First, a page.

Last week I dressed up as a really lame bee for halloween to talk about generating buzz with your marketing. I shared 2 ways to appeal to your audience in a way that will get people talking about your brand and you can find that post here: How To Generate Buzz Pt 1. This week I am sharing 2 more ways to generate buzz.
The first one I shared was do something controversial, one that I don’t always recommend because it can be effective if it is strategically aligned to your brand and your audience. The second was do something extraordinary. This is one that can be more costly or difficult to pull off but with some creativity, anything is possible.
The point of buzz marketing is to do something that not only gets people talking about your brand but that is newsworthy where that word of mouth is amplified by the media. The key to buzz marketing is that people love telling good stories so you need to create a story worth telling.
Here are two more ways to do that and generate a whole lot of buzz:
Do Something Secret or Exclusive
When most social media platforms first launch, they try to get people talking by making it exclusive. People want what they can’t have. By only allowing subscription by invite only, it makes people want it more and talk about it, especially when they do get in and others have not. Being in the know is social currency and that is what makes great buzz.
A great example is a speakeasy in New York called Please don’t tell. It’s actually a hidden bar that you find through a phone booth that you step into and dial 1 to reach the operator who lets you in. Even though it’s out of plain sight, it’s not really hidden. By creating such a fun secret experience, it’s bound to get people talking. Also bonus points if your business concept itself is buzzworthy like Please Don’t Tell.
Do Something Absurd
Absurd, hilarious, completely off the wall and unexpected. That’s what gets people talking. It’s also at the core of many viral videos. When doing something absurd and unexpected, guerrilla tactics are often best. Take for example this campaign from Goldtoe breiefs who dressed the charging bull statue in New York in a giant pair of boxer briefs. As you can imagine it was quite a spectacle and definitely buzz worthy.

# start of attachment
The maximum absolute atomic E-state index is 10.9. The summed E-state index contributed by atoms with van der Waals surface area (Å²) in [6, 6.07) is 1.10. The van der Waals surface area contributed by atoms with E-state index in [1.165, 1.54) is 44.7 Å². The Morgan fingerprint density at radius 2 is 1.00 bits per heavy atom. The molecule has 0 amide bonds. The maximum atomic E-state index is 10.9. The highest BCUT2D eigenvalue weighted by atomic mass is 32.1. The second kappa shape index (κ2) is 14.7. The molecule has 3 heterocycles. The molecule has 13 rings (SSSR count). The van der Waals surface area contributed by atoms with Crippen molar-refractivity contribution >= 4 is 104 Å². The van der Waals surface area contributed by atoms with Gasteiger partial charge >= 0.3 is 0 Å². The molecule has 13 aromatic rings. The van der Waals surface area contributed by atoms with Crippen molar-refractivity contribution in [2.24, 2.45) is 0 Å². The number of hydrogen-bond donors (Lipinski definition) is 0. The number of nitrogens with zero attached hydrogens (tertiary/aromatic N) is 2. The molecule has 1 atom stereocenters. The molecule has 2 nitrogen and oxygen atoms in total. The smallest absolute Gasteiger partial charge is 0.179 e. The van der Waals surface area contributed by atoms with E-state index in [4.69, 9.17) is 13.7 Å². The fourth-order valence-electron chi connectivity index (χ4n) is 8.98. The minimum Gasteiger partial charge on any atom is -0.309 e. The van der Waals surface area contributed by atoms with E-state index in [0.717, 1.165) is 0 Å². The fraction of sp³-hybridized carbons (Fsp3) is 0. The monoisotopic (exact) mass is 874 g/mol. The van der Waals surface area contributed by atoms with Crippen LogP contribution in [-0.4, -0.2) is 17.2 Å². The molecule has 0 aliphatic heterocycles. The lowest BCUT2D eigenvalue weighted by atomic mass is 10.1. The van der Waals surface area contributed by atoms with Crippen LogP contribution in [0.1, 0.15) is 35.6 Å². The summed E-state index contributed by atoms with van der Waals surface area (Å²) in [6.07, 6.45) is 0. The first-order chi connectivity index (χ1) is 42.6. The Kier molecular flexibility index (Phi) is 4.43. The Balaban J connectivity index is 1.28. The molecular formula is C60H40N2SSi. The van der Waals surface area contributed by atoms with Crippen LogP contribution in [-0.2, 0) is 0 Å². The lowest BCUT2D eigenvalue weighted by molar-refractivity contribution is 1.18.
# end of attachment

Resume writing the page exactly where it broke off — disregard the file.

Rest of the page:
The best thing about doing something public like this is that it gives people who witness it the opportunity to be a social media star. Again it comes down to social currency and allowing your audience to capture something no one has seen before. When people want to take photos and videos and share your campaign with their networks, that is the sign of a buzz campaign done well.
Generating Buzz is essentially word of mouth marketing but with a loud speaker. When we talk about generating buzz, we’re not only referring to getting people talking about your brand but doing something that is even newsworthy where that word of mouth is amplified by the media.
This approach is obviously appealing because the media and word of mouth exposure is free. That doesn’t mean that generating buzz itself is a cheap form of advertising. It can be quite expensive but here are some ways to appeal to your audience in a way that will get people talking because people love telling stories. So create stories for people to tell by doing one of 4 things (that I will share over 2 episodes). Here's are the first 2 ways to generate Buzz:
If you’re really brave, do something controversial. Not always a great tactic but if calculated well it could work in your favour. One of my favourite stories of a controversial buzz campaign was from a video game company called Acclaim Entertainment. They created a series of games around a character named Turok who was a Dinosaur Hunter. But they launched a campaign in the UK around the a new Turok game and they announced that they would pay any new Parents £10,000 to name their newborn “Turok”.
As you might guess this caused quite a buzz. It was kinda funny, kinda stupid, and only really harmful if anyone took them up on it. As far as I know, noone did. The thing about this story however is that Acclaim pushed the envelope with another campaign and not only found the line of controversial buzz marketing, but they crossed it. They took the same approach with another video game launch and they offered to buy ad space on people’s tombstones. The public had a hay day with this and they were forced to quickly revoke the offer and I’m sure it was a pr nightmare. So bottom line is that I don’t recommend this tactic often.
Something I do recommend is doing something Extraordinary - Something your audience has never seen before.
Ok this one can be difficult and costly. Like one of my favourite examples that fits this category is Red Bull’s Stratos stunt. Remember when that guy jumped out of a weather balloon from the stratosphere, over 36,000 meters above the earth and broke the sound barrier as he fell to the ground? Ya you can’t afford that but what an awesome way to generate buzz. Here is the highlight video from that event, in case you missed it.
Something more budget friendly and realistic might be a flash mob. All you need are a couple of actors/singers/dancers and someone to film it. A flash mob can be a great way to give people an immersive and unforgettable experience that they are sure to talk about. Here is a flash mob campaign from T-Mobile:
And here is a pretty buzz worthy campaign from ING Netherlands, promoting an art exhibit where a famous painting comes to life:
Next 2 ways to generate buzz coming next week. See you then!